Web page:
A new made-in-Vancouver campaign is asking Canadians to forego a few drinks at the bar, consider a movie night in, or prepare two packed lunches per month in order to give one percent of their income to charity in 2013.
The One Year One Percent campaign is the brainchild of Sarah Shandl, a project co-ordinator for an events management company. To bring her idea to fruition she partnered with Jeff Golby, operations director with Charitable Impact Foundation (Chimp), a registered Canadian charity.
The aim of the campaign is to encourage Canadians to put more thought into which charities they support, and donate to them more consistently.
“A lot of people my age and in their 20s and 30s give to people to support their friends, not necessarily because they support that cause in particular or know much about it,” says Shandl.
“So we wanted to shift from that mentality to that of people actually setting aside money from every paycheque to give to charity, and to make it more of a habit than just a one-off.”
To take the One Percent challenge, individuals calculate their income on the campaign website, OneYearOnePercent.com, set the amount they would like to donate monthly by creating a “Chimp Fund” or personal bank account for charity, and then choose from a list of all registered Canadian charities that they want to donate to.
“You can actually research any Canadian charity and find out where their donation dollars go, and what percentage goes towards programs, marketing etc.,” says Shandl.
“So you’re able to do a bit more researching on that and finding causes that speak to you, because you can also search charities based on interest.”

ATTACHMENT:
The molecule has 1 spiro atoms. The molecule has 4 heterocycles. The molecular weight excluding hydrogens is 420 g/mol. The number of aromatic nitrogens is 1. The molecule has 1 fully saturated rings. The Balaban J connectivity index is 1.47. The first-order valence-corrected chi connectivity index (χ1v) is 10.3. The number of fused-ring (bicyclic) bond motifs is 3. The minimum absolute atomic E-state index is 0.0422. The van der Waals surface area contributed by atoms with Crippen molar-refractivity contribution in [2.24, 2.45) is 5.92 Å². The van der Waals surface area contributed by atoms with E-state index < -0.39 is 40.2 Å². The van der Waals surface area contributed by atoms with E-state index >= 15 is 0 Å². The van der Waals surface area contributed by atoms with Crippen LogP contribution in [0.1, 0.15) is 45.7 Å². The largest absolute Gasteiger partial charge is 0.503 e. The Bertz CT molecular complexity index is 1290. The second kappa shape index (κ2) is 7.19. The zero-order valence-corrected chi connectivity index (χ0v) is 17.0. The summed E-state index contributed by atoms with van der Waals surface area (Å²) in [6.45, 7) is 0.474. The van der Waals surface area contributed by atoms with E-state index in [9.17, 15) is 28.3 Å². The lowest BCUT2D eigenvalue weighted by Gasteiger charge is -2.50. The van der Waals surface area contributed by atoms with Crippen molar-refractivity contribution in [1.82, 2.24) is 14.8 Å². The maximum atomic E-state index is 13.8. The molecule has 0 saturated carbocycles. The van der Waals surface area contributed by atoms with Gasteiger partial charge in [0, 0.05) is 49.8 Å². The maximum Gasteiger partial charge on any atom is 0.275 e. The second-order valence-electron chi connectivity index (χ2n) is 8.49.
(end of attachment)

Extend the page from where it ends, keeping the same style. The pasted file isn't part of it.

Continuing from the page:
Shandl adds interest-based giving is more likely to stick, as people will continue to support the causes they are most passionate about—whether it is clean water, education, or meals for the homeless.
The One Percent campaign also helps give charities more of an equal standing, especially those that have a small budget and are not often in the public eye.
“You can find new charities that you may not be familiar about, because a lot of the major charities have large marketing campaigns behind them. They’re more well-known than perhaps smaller ones that are really effective as well,” she says.
Shandl says that while the campaign has been received positively in the charity sector and is gaining ground with Vancouverites, she hopes to see it grow across Canada.
“The general audience [so far] thinks that the one percent is so doable that there’s no reason not to do it, which is kind of what we were hoping for,” she says. “We’re excited about it.”
The Epoch Times publishes in 35 countries and in 21 languages. Subscribe to our e-newsletter.